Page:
Sichuan Pepper Cured Mackerel


The weather has warmed up just enough and the sun has come out long enough to make it feel like summer might be limbering up to actually do something. It’s making me crave fresh bright flavours after the long cold months that have only been coped with by eating lots of stodge and stews. I’ve particularly been enjoying fish recently, visiting my favourite fishmonger, Dagon’s in Brixton Village, to try as many sorts as possible including tilapia, snapper and butterfish.

Each has been delicious, but all that newness has given me a sudden urge for something familiar. I picked up a rainbow trout and grilled it with dill and lemon, but it was the mackerel that caught my eye. I think the most beautiful fish on the counter, that oily flesh is so versatile and flavoursome and allows for lots of experimentation. I had intended to barbecue it if the weather held and serve with salsa verde, but the skies were as grey as the fish skin and I decided against it.

Mister North’s love for Fuschia Dunlop’s Every Grain of Rice has revived my love of sichuan peppercorns with their fabulous fizzing flavour and I immediately thought of their floral tones with the fish. Not keen to grill oily fish indoors since I don’t have an extractor fan, I wondered if I could try a cured version instead to capture those light summery flavours. It turns out to be very easy and a perfect thing to do if you don’t want to heat the kitchen up…

Sichuan Pepper Cured Mackerel: serves 2

  • 4 fillets of mackerel
  • 2 teaspoons sea salt
  • 1 teaspoon caster sugar
  • 1 teaspoon sichuan peppercorns
  • 1 teaspoon rhubarb juice (or lemon if you prefer)
  • 1 small cucumber
  • 1/2 cho cho or christophene
  • 1 tsp brown rice vinegar
  • 1 tsp mirin (optional)
  • 1/2 tsp brown sugar
  • 1 tsp fish sauce

If using the rhubarb juice, either drain some from stewed rhubarb or grate a raw stalk, squeezing the juice from it as you go. You only want a little bit and it should be tart and sharp to complement the fish.

Ask your fishmonger to fillet the mackerel and once you get it home, pinbone it and remove the remaining bones with tweezers (preferably not the ones from your beauty regime like I did) and if anyone with a compromised immune system is eating the fish, flash freeze it for a few hours.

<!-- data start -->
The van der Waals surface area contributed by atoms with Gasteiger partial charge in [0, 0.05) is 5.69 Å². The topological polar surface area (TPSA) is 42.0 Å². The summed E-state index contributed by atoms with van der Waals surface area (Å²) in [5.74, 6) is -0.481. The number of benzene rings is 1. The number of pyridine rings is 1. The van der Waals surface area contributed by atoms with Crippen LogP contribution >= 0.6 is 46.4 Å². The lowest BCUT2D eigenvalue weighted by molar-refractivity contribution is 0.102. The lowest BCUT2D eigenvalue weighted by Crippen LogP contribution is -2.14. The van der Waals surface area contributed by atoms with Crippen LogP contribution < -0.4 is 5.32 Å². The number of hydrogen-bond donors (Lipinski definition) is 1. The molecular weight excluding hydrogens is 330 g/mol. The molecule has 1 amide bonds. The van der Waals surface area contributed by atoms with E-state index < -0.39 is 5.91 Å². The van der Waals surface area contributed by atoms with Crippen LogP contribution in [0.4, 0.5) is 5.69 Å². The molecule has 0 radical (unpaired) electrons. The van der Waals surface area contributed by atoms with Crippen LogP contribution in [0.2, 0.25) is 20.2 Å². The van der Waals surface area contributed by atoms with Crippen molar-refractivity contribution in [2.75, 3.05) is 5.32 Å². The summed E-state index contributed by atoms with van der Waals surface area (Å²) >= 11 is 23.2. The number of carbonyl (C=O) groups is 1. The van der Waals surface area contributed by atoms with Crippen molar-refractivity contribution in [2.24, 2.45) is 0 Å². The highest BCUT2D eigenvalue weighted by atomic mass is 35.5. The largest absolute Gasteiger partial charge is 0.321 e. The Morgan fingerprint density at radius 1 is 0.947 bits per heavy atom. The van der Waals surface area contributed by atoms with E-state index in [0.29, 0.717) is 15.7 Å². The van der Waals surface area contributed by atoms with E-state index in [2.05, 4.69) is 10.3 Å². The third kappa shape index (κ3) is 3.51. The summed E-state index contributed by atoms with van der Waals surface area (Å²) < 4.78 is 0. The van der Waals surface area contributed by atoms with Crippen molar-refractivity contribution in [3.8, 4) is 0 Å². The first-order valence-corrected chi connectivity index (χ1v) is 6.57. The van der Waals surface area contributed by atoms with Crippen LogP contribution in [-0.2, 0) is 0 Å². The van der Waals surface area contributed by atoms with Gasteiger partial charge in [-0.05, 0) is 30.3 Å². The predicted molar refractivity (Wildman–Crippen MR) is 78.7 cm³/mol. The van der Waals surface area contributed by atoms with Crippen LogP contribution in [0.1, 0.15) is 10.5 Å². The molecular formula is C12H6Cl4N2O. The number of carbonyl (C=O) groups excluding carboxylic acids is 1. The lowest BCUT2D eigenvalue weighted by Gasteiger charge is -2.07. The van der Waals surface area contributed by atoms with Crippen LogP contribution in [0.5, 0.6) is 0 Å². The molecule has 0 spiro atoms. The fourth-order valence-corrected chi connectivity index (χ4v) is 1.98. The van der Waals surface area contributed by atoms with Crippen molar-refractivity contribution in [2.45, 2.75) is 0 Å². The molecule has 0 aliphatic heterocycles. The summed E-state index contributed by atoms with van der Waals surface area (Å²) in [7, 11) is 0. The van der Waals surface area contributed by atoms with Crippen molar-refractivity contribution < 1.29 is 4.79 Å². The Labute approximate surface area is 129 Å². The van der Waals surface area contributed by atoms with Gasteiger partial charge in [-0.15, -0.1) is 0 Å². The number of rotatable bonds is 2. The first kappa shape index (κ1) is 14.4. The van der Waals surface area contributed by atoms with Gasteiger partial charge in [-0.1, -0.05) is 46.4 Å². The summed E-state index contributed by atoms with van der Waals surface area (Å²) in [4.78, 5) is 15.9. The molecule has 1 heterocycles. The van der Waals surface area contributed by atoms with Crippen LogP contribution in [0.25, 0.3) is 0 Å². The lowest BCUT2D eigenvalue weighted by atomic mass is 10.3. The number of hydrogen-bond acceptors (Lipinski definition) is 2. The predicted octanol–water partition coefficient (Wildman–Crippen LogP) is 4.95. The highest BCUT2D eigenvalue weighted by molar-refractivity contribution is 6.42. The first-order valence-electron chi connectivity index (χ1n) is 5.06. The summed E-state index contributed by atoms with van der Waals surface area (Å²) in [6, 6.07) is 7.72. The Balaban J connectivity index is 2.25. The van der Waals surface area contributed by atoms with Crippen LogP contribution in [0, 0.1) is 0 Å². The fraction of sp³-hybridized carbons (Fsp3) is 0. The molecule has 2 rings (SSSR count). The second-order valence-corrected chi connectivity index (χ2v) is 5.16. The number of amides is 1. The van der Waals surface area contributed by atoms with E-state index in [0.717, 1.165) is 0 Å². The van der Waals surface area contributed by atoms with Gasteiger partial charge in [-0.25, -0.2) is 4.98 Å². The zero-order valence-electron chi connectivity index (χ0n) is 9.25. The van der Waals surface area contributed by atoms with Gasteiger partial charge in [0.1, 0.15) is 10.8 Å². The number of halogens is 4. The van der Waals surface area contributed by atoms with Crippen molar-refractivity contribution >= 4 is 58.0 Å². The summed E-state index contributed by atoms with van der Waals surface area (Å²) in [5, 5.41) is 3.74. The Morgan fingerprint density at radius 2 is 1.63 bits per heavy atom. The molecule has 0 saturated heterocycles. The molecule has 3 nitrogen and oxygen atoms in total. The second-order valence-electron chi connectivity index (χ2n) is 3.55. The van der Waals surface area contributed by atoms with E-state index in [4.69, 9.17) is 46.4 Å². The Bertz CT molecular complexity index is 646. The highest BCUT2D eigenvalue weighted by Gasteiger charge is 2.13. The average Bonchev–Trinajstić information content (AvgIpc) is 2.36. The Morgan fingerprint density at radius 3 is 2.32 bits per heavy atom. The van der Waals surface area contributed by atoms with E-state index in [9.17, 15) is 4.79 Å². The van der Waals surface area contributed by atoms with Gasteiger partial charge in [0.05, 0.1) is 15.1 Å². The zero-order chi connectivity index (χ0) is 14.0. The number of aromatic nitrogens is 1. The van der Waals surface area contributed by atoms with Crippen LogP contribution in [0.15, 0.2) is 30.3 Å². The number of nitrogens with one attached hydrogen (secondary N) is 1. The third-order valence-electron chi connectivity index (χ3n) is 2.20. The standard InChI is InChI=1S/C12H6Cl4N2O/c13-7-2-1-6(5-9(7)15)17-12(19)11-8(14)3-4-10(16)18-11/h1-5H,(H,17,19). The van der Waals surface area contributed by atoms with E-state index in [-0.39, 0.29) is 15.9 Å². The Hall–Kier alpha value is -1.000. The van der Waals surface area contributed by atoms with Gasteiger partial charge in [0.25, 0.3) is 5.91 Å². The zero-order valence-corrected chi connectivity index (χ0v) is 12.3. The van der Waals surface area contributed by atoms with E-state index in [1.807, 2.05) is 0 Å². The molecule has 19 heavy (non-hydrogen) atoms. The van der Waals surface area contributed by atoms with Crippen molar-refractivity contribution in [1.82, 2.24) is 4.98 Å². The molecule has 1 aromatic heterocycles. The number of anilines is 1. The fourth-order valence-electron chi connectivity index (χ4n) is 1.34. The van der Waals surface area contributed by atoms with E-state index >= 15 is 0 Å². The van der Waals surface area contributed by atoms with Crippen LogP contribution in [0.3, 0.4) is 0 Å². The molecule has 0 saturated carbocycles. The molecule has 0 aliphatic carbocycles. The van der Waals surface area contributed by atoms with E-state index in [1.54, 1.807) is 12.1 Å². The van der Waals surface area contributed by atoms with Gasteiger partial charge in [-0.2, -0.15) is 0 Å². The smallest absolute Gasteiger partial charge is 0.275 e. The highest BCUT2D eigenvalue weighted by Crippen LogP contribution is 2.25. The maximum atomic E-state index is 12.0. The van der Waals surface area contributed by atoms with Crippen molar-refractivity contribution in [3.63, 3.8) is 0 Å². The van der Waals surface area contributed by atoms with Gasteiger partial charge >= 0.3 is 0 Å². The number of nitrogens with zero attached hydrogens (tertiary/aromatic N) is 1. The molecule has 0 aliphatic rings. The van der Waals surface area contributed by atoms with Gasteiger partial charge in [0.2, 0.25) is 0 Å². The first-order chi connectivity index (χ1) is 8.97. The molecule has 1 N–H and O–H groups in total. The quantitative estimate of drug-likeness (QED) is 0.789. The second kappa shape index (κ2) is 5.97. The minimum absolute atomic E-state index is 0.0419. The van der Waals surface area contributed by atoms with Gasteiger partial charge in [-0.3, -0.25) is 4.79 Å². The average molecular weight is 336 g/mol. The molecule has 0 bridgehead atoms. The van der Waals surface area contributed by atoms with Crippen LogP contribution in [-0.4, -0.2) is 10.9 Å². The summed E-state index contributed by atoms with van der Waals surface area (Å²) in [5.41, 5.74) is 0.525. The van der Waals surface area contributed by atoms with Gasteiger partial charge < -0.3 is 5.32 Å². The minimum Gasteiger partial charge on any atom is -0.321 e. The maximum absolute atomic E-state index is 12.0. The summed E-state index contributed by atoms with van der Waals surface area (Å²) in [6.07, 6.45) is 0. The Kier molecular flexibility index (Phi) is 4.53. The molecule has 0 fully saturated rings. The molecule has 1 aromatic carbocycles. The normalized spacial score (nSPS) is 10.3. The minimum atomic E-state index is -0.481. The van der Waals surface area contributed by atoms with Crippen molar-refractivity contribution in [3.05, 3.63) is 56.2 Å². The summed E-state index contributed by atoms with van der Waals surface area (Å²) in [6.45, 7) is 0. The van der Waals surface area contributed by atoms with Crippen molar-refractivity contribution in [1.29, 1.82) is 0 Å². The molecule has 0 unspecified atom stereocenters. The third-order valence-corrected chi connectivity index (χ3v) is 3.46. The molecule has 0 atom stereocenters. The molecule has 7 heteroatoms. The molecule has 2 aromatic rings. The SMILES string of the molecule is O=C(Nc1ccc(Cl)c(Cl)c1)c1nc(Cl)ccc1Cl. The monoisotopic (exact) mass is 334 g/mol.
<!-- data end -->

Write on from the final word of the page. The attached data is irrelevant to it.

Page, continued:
Place the fillets skin side down on clingfilm. Then mix the sugar and salt with the rhubarb juice and add in the freshly ground Sichuan peppercorns until it is a stiff paste. Smear over the flesh of the fish and then make a sandwich by putting the fish together with the flesh on flesh. Wrap tightly in the clingfilm and then make a parcel with tinfoil to seal it neatly.

Leave to cure for up to 48 hours. Once you are ready to eat it, take out of the fridge an hour before and bring to room temperature. Open your parcel and remove any excess peppercorns, Slice each fillet into thirds and serve. I made a quick cucumber and cho cho salad by peeling off strips off each and dressing them with rice vinegar, mirin, sugar and fish sauce and leaving for 15 minutes. I also served some steamed white rice.

The mackerel was fabulous. Firm, almost sushi like in texture and gloriously flavoursome. There was no heat from the Sichuan pepper only a light floral taste and a slightly numbing feeling that was intensely moreish. I couldn’t taste any rhubarb but otherwise, this dish was just fantastic. I imagine it would work perfectly with horseradish or wasabi if you like it. Rediscover the familiar in style!


5 replies
  1. Alicia (foodycat)
    Alicia (foodycat) says:

    So THAT was the reason for the rhubarb juice! How interesting. I am not keen on mackerel sashimi, so I will have to try it cured like this to see if it wins me over.

  2. Karen Spires
    Karen Spires says:

    Great recipe. Looks like a nice bit of fish there. Have you tried L S Mash & Sons on Atlantic Road? They have to be the best fishmongers in Brixton. No idea why they get over looked sometimes – the fish is beautiful.

  3. Miss South
    Miss South says:

    Karen: I used to go to Mash’s and I find them very expensive and without a wide range of fish. I stopped going when he said it he couldn’t get me herring because ‘no one eats that anymore’. Plus everything seems to be filleted and I prefer my fish heads on. It is very good quality though. I always go to Dagons these days.

  4. Uncle Gerhard
    Uncle Gerhard says:

    Grey mackerel, skin off and blood vein removed.
    2 parts of dark brown sugar
    1 part of non-iodized sea salt
    1 pinch of sorbic acid (E 200)
    cooking sake

    Prepare a past with the sugar, salt, sorbic acid and cooking sake.
    Place a sheet of strong plastic cling wrap onto a large cutting board.
    spread a layer of the paste onto the sheet of plastic using a large plastic serving spoon. In order to prevent the paste from sticking to the spoon dunk it into a dish of water between spreads.
    Place a fillet of the Mackerel onto the spread of salt & sugar and roll the cling wrap around the fish. Make sure that all the fish has now a generous coating with your sugar brine mix.
    Now place the parcel onto a sheet of strong aluminium foil and wrap it up tightly.
    Place into a dish and weigh it down. Refrigerate for 24 hours, then turn the pack and refrigerate for another 24 hours.
    Now remove the foil and plastic under running water. wash off all the remaining sugar/salt mix and pat it dry with a paper towel. leave it our for the exterior of your cured fish to dry off.
    You can now wrap it and store it in your refrigerator for up to one year. It will not spoil, only slowly dry out as is progressively looses moisture until, eventually it has the consistency of a fish jerky.
    I enjoy mine with some tangy home made mayonnaise, caviar and toast.

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